Economics with Law is offered as the following:
- Bachelor of Commerce specialising in Economics with Law (3-year programme)
- Bachelor of Business Science specialising in Economics with Law (4-year programme)
Economics with Law aims to give students the advantage of doing a BCom or a BBusSc degree with the possibility of continuing to do an LLB. Students who want to become an attorney or advocate after completing either of these undergraduate degrees can apply to do a two-year postgraduate LLB degree in the Faculty of Law.
The first year of both degrees is a common first year with other BCom or BBusSc programmes, and the law courses only start in the second year, and that is only if you achieve an average of 60% for your first-year courses in one sitting. Students who fail to make the grade will be transferred to other programmes within the faculty.
Why take a programme with a strong economics component?
Economics is the study of economic life. It asks what, how and why goods are produced and who benefits. Economics covers 'micro' subjects like the firm's economics (profit maximisation etc.) and 'macro' issues like unemployment, inflation and economic growth. Both programmes require that you do core micro and macro courses in the first, second and third year; other economics courses (some optional, some compulsory depending on the programme) include: international trade, political economy, public sector economics, game theory, etc.
The more economics you do, the more you will understand economic policy dilemmas, the complexities of economic growth crises, etc. You will, in other words, be able to talk much more sensibly about economic issues than you would if you just took core economics subjects. This skill will enrich your business life (and certainly make you appear more intelligent in an interview!). It will also improve your attractiveness to many employers. Graduates who can think clearly and logically about the broader economic environment have a lot to offer potential employers, especially asset management, stock-broking, merchant banking, investment guidance, and management consulting. Most jobs in business require further training, and a background in economics is usually a good signal to employers that you are capable of analytical thinking and are worth training further.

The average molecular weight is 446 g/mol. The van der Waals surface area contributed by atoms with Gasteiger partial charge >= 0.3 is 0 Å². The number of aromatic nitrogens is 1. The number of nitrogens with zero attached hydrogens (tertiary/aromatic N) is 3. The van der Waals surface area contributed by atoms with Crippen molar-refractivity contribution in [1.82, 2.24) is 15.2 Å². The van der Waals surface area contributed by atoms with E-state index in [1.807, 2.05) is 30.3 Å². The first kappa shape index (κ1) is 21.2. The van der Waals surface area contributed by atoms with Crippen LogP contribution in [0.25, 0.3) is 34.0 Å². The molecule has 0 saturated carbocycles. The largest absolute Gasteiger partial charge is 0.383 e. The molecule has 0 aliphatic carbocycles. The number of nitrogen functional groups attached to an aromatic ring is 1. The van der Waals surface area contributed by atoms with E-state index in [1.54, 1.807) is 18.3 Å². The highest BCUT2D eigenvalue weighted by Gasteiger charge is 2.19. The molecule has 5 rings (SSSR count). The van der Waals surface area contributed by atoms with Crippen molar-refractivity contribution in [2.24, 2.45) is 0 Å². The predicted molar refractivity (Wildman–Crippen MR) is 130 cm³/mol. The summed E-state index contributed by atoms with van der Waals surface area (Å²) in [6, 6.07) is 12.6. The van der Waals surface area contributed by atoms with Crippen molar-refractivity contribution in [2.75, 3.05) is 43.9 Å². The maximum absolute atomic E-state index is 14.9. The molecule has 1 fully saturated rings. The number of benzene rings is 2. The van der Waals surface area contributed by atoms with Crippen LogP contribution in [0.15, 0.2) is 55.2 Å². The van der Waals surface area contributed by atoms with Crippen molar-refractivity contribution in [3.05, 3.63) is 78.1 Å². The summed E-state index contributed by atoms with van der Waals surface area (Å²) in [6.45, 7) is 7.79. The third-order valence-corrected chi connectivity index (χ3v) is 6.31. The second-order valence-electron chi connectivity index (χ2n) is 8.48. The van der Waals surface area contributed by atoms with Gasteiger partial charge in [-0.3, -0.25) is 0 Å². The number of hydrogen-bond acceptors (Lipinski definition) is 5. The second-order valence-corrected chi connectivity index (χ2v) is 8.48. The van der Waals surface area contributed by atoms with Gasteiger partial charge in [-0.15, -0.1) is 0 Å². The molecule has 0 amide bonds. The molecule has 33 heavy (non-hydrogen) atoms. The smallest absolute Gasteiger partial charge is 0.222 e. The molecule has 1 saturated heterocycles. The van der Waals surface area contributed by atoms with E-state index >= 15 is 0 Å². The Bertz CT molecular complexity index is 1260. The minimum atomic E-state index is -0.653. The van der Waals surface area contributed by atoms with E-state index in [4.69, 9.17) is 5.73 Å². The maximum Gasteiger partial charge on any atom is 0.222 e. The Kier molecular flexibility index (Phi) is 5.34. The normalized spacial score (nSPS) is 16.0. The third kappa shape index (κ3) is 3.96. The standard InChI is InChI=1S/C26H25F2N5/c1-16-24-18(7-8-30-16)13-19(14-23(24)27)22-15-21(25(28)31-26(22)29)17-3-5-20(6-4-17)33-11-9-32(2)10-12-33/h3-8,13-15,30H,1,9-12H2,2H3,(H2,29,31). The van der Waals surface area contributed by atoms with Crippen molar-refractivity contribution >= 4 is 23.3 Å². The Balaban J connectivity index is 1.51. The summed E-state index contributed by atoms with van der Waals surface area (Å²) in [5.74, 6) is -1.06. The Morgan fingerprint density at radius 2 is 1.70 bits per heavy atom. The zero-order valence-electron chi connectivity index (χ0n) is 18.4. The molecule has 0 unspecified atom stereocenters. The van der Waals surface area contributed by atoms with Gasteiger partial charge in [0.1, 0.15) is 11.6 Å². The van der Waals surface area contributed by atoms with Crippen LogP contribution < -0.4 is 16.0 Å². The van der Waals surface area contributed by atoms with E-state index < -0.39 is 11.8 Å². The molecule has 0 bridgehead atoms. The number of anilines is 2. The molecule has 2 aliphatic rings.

Possibilities for postgraduate study?
BCom graduates will be eligible to apply for Honours-level study in Economics at UCT. This could lead to Master's and Doctoral studies in Economics or Business at UCT or elsewhere in South Africa or abroad. In addition to the opportunities listed above, graduates will be eligible to apply for any Masters of Business Administration (MBA) programme available in South Africa or abroad.
As the BBusSc already includes a 4th year (Honours level) graduates can apply to study Economics or Business at Master’s level as outlined above.
For more information on the courses, please refer to the Commerce Undergraduate Handbook.
For information on applying to UCT, admission requirements, National Benchmark Tests, and key dates, please consult UCT’s Undergraduate Prospectus.